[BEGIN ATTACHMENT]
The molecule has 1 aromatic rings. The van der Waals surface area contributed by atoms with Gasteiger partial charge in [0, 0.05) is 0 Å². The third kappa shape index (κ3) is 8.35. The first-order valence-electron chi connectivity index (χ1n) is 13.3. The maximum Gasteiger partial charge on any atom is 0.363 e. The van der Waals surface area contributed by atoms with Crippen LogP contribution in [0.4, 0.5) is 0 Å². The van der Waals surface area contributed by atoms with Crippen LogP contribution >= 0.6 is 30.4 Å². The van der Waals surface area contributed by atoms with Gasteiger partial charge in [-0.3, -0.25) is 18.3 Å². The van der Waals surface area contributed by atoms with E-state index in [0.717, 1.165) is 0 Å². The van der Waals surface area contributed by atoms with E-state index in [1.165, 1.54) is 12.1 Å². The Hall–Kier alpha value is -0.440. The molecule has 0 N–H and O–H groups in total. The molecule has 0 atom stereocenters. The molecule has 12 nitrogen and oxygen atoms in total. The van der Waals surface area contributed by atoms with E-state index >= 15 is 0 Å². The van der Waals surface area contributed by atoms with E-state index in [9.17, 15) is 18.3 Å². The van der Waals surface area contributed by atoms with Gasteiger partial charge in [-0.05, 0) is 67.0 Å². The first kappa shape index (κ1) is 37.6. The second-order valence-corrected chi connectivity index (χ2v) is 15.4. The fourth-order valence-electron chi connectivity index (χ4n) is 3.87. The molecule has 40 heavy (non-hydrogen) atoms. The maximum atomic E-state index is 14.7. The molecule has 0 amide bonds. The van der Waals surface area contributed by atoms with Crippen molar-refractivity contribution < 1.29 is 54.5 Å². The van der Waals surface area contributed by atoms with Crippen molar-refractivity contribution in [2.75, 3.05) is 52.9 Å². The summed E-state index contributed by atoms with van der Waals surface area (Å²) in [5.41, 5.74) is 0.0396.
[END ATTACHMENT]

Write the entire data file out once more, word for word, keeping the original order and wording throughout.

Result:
The molecule has 1 aromatic rings. The van der Waals surface area contributed by atoms with Gasteiger partial charge in [0, 0.05) is 0 Å². The third kappa shape index (κ3) is 8.35. The first-order valence-electron chi connectivity index (χ1n) is 13.3. The maximum Gasteiger partial charge on any atom is 0.363 e. The van der Waals surface area contributed by atoms with Crippen LogP contribution in [0.4, 0.5) is 0 Å². The van der Waals surface area contributed by atoms with Crippen LogP contribution >= 0.6 is 30.4 Å². The van der Waals surface area contributed by atoms with Gasteiger partial charge in [-0.3, -0.25) is 18.3 Å². The van der Waals surface area contributed by atoms with E-state index in [0.717, 1.165) is 0 Å². The van der Waals surface area contributed by atoms with E-state index in [1.165, 1.54) is 12.1 Å². The Hall–Kier alpha value is -0.440. The molecule has 0 N–H and O–H groups in total. The molecule has 0 atom stereocenters. The molecule has 12 nitrogen and oxygen atoms in total. The van der Waals surface area contributed by atoms with E-state index >= 15 is 0 Å². The van der Waals surface area contributed by atoms with E-state index in [9.17, 15) is 18.3 Å². The van der Waals surface area contributed by atoms with Gasteiger partial charge in [-0.05, 0) is 67.0 Å². The first kappa shape index (κ1) is 37.6. The second-order valence-corrected chi connectivity index (χ2v) is 15.4. The fourth-order valence-electron chi connectivity index (χ4n) is 3.87. The molecule has 40 heavy (non-hydrogen) atoms. The maximum atomic E-state index is 14.7. The molecule has 0 amide bonds. The van der Waals surface area contributed by atoms with Crippen molar-refractivity contribution < 1.29 is 54.5 Å². The van der Waals surface area contributed by atoms with Crippen molar-refractivity contribution in [2.75, 3.05) is 52.9 Å². The summed E-state index contributed by atoms with van der Waals surface area (Å²) in [5.41, 5.74) is 0.0396.